Smallcaps: Where You Don't Want to Be at the End of a Cycle

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Includes: IJR, IWM, JKJ, SLY, SPY, VB
by: Roger Nusbaum

I had a small awakening of sorts yesterday. I stumbled across a message board on Motley Fool that is devoted to small cap stocks.

A couple posters lamented what sounded like huge declines from the peak (not sure if they meant the peak of their portfolio or the peak of the market). We are talking mid 20's for some of these folks. Yikes.

I have said many times that the combination of new products and time well spent would empower do-it-yourselfers to have a better chance at success.

After reading through this thread, I did not draw a favorable conclusion about the knowledge or skill level of the folks posting. The comments were not too specific on whether they all focused on small cap stocks (which was the theme of this particular board), stock picking or whatever.

Small caps, from the top down, is the wrong place to be at the end of the cycle. In the last three months iShares Russell 2000 (NYSEARCA:IWM) is down 16%. SPY is down about 10%. The guy who kicked things off on this thread said he is down 26% from his peak (which of course might be different than the market's peak) and says he is currently only 18% invested after his "systematic sales." So down 26% and 72% cash?

Yo, dude, something's gotta change, like now.

There were also a couple of walking in your footsteps comments too. Cheese O Pete. One thing that I think I glean from these posts is that these people do put in time working at it. I figure anyone who has systems, whatever that means, and takes the time to not only read Motley Fool but also post on a message board is probably putting in a lot of time. Despite my having written for TMF in 2004, I never got the sense that things like risk management or market cycles were a big priority there, but things may have changed since then.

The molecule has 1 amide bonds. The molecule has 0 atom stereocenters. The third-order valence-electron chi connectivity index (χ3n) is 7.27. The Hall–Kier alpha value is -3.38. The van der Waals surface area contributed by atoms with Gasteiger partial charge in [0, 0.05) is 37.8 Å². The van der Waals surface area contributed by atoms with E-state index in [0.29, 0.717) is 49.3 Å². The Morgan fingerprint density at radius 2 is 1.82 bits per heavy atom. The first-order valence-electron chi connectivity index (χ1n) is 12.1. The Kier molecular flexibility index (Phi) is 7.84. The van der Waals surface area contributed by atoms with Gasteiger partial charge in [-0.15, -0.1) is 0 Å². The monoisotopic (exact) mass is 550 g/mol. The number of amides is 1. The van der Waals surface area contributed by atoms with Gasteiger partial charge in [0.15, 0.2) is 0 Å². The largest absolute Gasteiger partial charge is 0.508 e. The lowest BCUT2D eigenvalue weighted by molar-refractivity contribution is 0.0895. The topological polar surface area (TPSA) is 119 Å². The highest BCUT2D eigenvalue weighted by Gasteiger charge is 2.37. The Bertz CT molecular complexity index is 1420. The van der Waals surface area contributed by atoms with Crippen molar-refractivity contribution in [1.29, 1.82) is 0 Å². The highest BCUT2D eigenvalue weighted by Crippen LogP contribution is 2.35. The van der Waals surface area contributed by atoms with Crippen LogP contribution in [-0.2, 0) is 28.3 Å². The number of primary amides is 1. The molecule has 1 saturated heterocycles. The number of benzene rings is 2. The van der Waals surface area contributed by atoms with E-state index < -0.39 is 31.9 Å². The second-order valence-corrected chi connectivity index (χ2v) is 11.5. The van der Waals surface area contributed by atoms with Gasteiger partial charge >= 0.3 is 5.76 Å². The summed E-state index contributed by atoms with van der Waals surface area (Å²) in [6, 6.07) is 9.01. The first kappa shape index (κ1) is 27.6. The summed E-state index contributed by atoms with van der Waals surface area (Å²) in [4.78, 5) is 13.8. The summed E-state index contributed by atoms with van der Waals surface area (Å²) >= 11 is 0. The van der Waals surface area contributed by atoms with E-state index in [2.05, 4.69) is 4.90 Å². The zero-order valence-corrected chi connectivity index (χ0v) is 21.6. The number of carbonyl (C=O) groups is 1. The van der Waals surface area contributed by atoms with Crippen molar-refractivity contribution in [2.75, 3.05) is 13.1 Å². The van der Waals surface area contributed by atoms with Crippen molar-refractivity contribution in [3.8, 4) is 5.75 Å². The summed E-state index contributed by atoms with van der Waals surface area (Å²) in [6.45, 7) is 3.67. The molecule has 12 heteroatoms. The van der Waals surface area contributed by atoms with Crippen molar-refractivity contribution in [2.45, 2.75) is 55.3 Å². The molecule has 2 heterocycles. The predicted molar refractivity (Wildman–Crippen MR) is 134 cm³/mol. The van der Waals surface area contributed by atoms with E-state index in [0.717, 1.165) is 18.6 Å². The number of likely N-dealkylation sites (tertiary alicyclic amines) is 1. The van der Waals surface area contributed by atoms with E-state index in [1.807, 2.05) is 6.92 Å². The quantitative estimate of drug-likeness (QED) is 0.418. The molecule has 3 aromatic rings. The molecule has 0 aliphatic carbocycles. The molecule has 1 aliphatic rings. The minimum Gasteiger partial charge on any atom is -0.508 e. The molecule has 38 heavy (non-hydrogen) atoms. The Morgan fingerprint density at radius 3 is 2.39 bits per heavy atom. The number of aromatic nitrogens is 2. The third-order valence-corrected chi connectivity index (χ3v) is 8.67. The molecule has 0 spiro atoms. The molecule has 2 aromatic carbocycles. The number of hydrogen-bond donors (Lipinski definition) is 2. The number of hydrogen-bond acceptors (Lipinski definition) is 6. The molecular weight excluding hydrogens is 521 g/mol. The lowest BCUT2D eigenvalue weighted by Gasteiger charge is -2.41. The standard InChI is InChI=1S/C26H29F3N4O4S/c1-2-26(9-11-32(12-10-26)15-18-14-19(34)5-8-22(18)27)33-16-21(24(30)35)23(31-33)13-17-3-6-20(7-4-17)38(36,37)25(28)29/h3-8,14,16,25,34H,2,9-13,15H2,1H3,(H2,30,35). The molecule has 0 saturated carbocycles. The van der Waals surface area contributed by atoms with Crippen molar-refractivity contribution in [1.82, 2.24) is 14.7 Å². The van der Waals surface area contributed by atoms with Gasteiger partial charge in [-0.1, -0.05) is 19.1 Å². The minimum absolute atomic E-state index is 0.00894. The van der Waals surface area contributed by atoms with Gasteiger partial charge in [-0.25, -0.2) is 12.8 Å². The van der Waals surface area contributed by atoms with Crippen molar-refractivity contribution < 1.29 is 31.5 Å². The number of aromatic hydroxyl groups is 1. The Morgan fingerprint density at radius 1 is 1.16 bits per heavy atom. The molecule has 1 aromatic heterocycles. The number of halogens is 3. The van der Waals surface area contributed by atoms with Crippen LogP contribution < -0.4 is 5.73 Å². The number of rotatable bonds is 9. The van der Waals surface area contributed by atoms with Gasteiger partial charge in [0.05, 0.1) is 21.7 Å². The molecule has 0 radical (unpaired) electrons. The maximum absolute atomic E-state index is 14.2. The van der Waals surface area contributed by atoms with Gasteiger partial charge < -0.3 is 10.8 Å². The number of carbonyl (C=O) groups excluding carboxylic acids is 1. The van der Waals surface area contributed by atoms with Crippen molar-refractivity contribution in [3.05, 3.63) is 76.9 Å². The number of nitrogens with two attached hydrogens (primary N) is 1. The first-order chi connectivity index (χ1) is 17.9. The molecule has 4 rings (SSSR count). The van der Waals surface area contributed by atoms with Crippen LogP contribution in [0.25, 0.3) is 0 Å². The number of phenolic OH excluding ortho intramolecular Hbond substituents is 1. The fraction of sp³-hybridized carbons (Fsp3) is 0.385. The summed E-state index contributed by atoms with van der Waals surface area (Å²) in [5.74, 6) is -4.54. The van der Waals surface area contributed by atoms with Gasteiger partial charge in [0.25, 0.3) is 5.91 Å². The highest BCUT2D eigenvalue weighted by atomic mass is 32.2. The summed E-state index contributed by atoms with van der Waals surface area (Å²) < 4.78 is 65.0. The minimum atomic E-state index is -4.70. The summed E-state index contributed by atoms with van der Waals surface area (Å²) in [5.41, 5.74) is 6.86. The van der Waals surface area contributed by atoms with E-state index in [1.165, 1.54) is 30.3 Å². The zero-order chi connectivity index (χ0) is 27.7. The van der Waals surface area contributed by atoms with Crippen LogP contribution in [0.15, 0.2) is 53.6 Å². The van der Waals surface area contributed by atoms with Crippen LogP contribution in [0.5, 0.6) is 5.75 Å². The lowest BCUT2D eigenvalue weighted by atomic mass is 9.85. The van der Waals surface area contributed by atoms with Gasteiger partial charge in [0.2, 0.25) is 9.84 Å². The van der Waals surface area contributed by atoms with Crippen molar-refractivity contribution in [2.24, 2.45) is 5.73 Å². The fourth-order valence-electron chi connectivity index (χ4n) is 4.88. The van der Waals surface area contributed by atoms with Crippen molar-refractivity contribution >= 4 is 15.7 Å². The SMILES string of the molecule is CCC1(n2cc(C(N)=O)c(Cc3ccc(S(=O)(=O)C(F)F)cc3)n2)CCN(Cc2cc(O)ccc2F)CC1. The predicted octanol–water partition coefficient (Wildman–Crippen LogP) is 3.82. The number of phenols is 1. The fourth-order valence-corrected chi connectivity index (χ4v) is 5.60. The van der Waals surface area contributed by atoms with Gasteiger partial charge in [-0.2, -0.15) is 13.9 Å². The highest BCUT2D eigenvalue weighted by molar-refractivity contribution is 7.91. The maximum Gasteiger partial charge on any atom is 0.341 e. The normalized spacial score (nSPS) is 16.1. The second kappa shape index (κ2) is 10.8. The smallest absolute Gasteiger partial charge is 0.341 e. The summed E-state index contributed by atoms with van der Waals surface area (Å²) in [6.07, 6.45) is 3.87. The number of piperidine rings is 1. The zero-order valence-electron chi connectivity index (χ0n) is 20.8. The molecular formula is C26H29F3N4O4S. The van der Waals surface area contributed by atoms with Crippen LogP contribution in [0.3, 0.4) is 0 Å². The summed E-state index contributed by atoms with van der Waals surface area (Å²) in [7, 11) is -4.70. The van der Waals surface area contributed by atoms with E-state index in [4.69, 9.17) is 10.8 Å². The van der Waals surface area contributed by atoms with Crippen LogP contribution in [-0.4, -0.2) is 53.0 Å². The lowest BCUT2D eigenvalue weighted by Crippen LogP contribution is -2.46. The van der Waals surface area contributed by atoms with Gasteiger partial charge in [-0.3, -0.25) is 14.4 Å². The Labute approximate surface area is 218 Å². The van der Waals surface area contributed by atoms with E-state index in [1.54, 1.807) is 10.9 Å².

So while my empowerment theory may not hold water, I still do believe that investing can be as simple or as complex as you want to make it. I am well aware that good bottoms up stock pickers can have success in any environment, but in case that is not you, and you are not paying some who can do that, you might want to try something else.

People seem to like to make investing more complicated than it needs to be. The message board I am referring to, and some of the comments left on this site, make that apparent. I am not trying to be insulting, I am hoping to convey that saving properly is more important than beating the market. Avoiding one or two things (here I mean underweighting) every so often can go a long way to less pain than in the broad market, during the occasional down swings that is. Remember the U.S. stock market has an up year about 3/4 of the time.

I say this a lot, but all of the top down stuff I write about regarding sectors, growth versus value, cap size and the like, is very elementary and requires no analytical skill whatsoever. Looking for a bunch of small cap stocks to own when history says small cap will lag, seems like a colossal up hill struggle. It's even worse for the people trying to do just that when they are the ones who don't know when small cap is likely to lag.

Lazy portfolios are right for many people for a reason: they get the job done. Whether they beat the market or not, they keep you close which is plenty for, intentional repeat, people who save properly. If you can actively manage your portfolio without blowing up much worse than the market, great. But know whether or not you can, and then pick the right strategy for your skill, temperament and time you can spend.

That was a bit of a rant, wasn't it?